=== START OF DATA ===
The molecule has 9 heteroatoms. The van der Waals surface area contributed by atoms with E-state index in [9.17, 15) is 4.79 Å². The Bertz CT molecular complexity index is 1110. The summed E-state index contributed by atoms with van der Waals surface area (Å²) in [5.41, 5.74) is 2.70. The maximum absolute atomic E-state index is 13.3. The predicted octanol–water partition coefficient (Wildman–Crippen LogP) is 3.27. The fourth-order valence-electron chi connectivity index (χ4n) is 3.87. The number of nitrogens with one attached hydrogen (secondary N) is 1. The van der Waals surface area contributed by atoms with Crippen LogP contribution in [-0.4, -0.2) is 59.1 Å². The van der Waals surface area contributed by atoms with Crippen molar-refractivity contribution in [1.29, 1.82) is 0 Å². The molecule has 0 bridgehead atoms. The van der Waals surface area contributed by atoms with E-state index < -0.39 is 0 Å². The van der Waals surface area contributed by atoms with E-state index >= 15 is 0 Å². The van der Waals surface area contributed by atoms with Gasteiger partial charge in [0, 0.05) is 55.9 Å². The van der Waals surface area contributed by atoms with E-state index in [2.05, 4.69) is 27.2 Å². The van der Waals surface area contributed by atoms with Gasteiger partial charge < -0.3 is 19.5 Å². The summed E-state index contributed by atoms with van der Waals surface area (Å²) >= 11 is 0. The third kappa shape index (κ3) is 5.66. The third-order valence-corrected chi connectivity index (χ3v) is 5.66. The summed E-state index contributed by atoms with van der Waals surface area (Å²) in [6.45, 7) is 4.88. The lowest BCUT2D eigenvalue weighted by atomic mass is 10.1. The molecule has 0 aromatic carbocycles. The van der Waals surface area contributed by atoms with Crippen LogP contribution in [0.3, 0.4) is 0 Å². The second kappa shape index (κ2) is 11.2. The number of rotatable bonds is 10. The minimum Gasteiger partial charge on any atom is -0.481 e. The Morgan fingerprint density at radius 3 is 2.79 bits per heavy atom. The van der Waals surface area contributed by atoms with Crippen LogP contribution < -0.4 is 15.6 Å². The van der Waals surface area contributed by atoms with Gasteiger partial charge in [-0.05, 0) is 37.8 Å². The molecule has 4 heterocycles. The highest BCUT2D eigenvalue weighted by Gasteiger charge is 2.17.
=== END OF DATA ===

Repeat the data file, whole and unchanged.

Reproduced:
The molecule has 9 heteroatoms. The van der Waals surface area contributed by atoms with E-state index in [9.17, 15) is 4.79 Å². The Bertz CT molecular complexity index is 1110. The summed E-state index contributed by atoms with van der Waals surface area (Å²) in [5.41, 5.74) is 2.70. The maximum absolute atomic E-state index is 13.3. The predicted octanol–water partition coefficient (Wildman–Crippen LogP) is 3.27. The fourth-order valence-electron chi connectivity index (χ4n) is 3.87. The number of nitrogens with one attached hydrogen (secondary N) is 1. The van der Waals surface area contributed by atoms with Crippen LogP contribution in [-0.4, -0.2) is 59.1 Å². The van der Waals surface area contributed by atoms with Crippen molar-refractivity contribution in [1.29, 1.82) is 0 Å². The molecule has 0 bridgehead atoms. The van der Waals surface area contributed by atoms with E-state index < -0.39 is 0 Å². The van der Waals surface area contributed by atoms with E-state index >= 15 is 0 Å². The van der Waals surface area contributed by atoms with Gasteiger partial charge in [0, 0.05) is 55.9 Å². The van der Waals surface area contributed by atoms with E-state index in [2.05, 4.69) is 27.2 Å². The van der Waals surface area contributed by atoms with Gasteiger partial charge < -0.3 is 19.5 Å². The summed E-state index contributed by atoms with van der Waals surface area (Å²) >= 11 is 0. The third kappa shape index (κ3) is 5.66. The third-order valence-corrected chi connectivity index (χ3v) is 5.66. The summed E-state index contributed by atoms with van der Waals surface area (Å²) in [6.45, 7) is 4.88. The lowest BCUT2D eigenvalue weighted by atomic mass is 10.1. The molecule has 0 aromatic carbocycles. The van der Waals surface area contributed by atoms with Crippen LogP contribution in [0.3, 0.4) is 0 Å². The second kappa shape index (κ2) is 11.2. The number of rotatable bonds is 10. The minimum Gasteiger partial charge on any atom is -0.481 e. The Morgan fingerprint density at radius 3 is 2.79 bits per heavy atom. The van der Waals surface area contributed by atoms with Crippen LogP contribution < -0.4 is 15.6 Å². The van der Waals surface area contributed by atoms with Gasteiger partial charge in [-0.05, 0) is 37.8 Å². The molecule has 4 heterocycles. The highest BCUT2D eigenvalue weighted by Gasteiger charge is 2.17.